Monday, November 09, 2009

The enemy that never was

Today is the 20th anniversary of the fall of the Berlin Wall, the symbolic end of the Cold War. I can remember watching the events unfold on TV with joy and elation. It was the end of an era. My entire life had been lived under the threat of nuclear annihilation by the Soviet enemy. Now that time was over and the world could look forward to a peaceful future.

We were free to visit Eastern Europe and Russia. I ended up marrying a Ukrainian whom I would never have met if this had not happened.

Meeting Ukrainians and being married to one has allowed me to see the Cold War from a different perspective. Most Russian people are amazed that we in the west believed that they would start another war. For them, America was the danger. Russia had lost tens of millions of men during the second world war and millions more in wars going back to Napoleonic times. They wished simply to ensure that this would never happen again. Having a strong military backed up by nuclear weapons was essential to prevent further invasions of the Soviet motherland which they believed America might attempt if they were not strong enough to prevent it.

I'm sure that many people particularly Americans who read this having been subjected most of their lives to the propaganda that communism was an enemy that needed to be fought against and eradicated will have trouble believing this. But the Russians I have met do not seem to me to be aggressive, warlike people. They would much prefer to sort things out round the table over a few bottles of vodka. The attitude of some Americans, on the other hand - particularly those who insist on "the right to bear arms" - I find quite scary.

So if you ask me whether Russia was ever likely to start World War Three my answer would be no, except by accident. I'm more inclined to believe the views of the Russian and Ukrainian people I have met than those of Western politicians, militarists and arms manufacturers who had an enormous vested interest in talking up the threat of communist world domination.


Unknown said...

Just like there is no sterotypical "American" in reality, there is no stereotypical "Russan" or "Ukranian". I work with several Russians who describe their heritage and people as barbarians and warlike. However, interestingly enough, they themselves are not. Go figure, but it does show that myths and fables are better explanations for stereotypes than reality ever is.

Steve GW7AAV said...

One reason I got into radio was the ability to see things from the other side as it were. I would listen to news reports on the BBC world service, the US forces network, Russian and Chinese English language programs and hear the biased reporting of all sides. Somewhere in the middle was the truth, but truth always depends on your perspective and my truth was not necessarily the definitive truth. I could not say that one side was lying only that their personal experience led them to believe something different than I did. The emergence of the Internet should have allowed everyone to see each other from their own perspective and to some extent it has, but some people simply cannot stretch their minds that far and distrust and bigotry are as prevalent as ever.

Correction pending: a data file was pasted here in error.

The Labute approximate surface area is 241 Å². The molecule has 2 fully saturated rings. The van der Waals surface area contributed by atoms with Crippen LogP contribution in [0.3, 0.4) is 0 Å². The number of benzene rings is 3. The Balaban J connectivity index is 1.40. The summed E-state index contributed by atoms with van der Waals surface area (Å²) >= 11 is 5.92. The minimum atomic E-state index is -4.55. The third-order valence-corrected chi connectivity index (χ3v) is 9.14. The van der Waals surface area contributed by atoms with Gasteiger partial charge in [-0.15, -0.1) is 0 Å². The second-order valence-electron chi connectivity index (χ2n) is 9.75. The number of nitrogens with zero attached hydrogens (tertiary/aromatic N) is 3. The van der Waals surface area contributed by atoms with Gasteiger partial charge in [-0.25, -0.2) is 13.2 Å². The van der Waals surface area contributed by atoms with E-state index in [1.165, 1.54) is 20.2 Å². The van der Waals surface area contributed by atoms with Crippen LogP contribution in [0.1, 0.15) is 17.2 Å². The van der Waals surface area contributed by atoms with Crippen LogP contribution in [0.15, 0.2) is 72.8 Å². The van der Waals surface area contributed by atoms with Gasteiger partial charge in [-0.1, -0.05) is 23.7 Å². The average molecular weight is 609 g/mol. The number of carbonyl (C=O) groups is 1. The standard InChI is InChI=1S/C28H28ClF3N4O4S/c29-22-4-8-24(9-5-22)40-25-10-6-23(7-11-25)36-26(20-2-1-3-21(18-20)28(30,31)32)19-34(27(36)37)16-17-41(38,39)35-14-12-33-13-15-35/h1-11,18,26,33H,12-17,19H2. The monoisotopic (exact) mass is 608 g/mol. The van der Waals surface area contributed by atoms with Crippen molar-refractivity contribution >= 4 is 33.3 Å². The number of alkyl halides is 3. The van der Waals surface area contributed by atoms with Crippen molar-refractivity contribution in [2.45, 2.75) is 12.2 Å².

Personally it was the warlike barbarian image that I admired in the people from the Soviet Block, I just could not understand how such a strong people they became so oppressed by their leaders. Now in the police state that is the UK I see it happening here and I feel helpless to do anything. Smile at the CCTV cameras because big brother is watching you.

Unknown said...

One thinks about the Cossacks, and of course those people in the Caucasus like the Georgians and the Chechens are a tough lot, but I think European Russians are more noted for stoicism than aggression.

Us Brits have a reputation as the "bulldog breed" but the big brother state has arrived by stealth and we just rolled over and let it tickle our tummies.

But look what has happened in America with the rise of home owner's associations. We all know the powers they have for preventing hams from having antennas, or even for radio activity of any sort, but they can dictate how often home owners mow their lawns or paint their houses,. Who asked for this form of communism and however did it take a hold in a country that prizes personal freedom?